What you need to know about the biggest confirmed killers in the US

Top line

Colorado health officials on Tuesday confirmed a rare human case of bubonic plague, urging people to be on alert for the deadly bacterial infection that fueled some of the deadliest pandemics in history and still sickens a handful of people in the U.S. each year.

Key facts

The plague is caused by the Yersinia pestis bacteria that can infect humans and a wide range of animals, particularly small mammals such as rats, woodchucks, prairie dogs, rabbits, mice, squirrels, and chipmunks.

Plague is most commonly spread through the bites of infected fleas, although humans can also become infected through direct contact with contaminated body fluids or tissues, such as by handling an infected animal or caring for someone without protective equipment, or by inhaling infectious airborne droplets, which could come from the cough of infected people or animals, such as cats.

The disease manifests itself in three main ways depending on how the person is infected, the most common being bubonic plague, caused when the bacteria enters the body and multiplies in the lymph nodes, and septicemic plague occurring if the bacteria enters the bloodstream, which can happen directly or through an untreated case of bubonic plague.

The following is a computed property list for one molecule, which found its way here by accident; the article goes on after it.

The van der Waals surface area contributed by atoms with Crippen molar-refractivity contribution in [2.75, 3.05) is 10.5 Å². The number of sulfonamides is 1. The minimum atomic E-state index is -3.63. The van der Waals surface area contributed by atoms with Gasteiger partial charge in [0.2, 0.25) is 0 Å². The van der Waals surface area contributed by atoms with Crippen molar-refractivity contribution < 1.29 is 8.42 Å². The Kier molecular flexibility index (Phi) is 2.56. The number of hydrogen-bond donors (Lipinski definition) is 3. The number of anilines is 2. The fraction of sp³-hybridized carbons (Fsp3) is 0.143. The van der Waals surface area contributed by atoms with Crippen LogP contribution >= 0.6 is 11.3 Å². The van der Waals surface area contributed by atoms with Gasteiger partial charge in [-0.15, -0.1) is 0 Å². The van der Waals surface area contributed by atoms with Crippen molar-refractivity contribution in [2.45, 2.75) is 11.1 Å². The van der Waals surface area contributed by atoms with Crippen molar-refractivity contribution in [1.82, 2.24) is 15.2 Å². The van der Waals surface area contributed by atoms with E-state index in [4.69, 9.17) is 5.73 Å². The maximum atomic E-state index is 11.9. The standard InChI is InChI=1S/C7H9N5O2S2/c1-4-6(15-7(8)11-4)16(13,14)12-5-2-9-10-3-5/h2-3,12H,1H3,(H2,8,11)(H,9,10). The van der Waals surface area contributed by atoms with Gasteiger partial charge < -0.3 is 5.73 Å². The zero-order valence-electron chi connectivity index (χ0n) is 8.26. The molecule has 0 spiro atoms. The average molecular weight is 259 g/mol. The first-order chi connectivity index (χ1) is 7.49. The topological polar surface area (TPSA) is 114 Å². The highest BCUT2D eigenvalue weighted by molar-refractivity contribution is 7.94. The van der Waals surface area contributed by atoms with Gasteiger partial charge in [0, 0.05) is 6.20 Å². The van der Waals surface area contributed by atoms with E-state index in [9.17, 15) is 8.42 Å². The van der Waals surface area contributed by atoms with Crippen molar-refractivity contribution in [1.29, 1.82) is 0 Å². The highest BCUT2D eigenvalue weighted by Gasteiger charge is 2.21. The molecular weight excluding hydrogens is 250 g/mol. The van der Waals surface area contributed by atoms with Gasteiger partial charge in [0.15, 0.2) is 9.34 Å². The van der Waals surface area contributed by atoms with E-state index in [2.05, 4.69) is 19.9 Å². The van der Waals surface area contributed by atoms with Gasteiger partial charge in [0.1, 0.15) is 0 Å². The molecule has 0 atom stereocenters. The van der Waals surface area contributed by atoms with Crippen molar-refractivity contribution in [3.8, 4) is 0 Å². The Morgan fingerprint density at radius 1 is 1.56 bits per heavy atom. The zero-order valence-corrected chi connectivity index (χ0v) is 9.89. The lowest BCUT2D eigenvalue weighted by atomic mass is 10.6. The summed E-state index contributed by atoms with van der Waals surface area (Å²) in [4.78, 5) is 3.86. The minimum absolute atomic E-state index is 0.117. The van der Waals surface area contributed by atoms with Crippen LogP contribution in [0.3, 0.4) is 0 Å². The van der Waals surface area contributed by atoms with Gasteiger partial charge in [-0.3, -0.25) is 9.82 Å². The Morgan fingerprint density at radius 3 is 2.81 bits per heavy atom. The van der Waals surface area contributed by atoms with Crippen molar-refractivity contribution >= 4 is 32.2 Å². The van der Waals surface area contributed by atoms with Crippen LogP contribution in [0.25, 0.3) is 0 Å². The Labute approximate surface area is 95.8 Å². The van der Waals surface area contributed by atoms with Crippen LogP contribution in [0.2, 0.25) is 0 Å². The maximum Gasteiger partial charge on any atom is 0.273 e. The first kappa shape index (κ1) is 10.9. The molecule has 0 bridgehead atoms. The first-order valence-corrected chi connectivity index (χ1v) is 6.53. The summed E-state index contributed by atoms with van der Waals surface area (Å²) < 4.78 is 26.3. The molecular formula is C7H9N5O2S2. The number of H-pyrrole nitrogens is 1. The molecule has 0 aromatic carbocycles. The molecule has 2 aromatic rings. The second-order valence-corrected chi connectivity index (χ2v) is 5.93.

Pneumonic plague is by far the most severe form of the disease and the only form of plague that can spread directly between humans, occurring when plague bacteria reach the lungs, emerging as quickly as a day after inhalation of infectious droplets, and killing within as little as 18 hours of onset.

Plague is an incredibly serious disease that can cause fever, chills, fatigue, and headache, as well as painful pus-filled swellings known as buboes for the bubonic form, death and blackening of skin and tissue for the septicemic form, and severe pneumonia symptoms such as difficulty breathing, chest pain, and cough for the pneumonic forms.

While plague can be easily treated with antibiotics, the rapid progression of the disease means that it must be diagnosed and treated very quickly (if treated early and within 24 hours of the onset of symptoms, recovery rates from plague are high) and, if left untreated, bubonic plague kills up to 60% of people, while pneumonic and septicemic plague are invariably fatal.

How can you protect yourself against pests?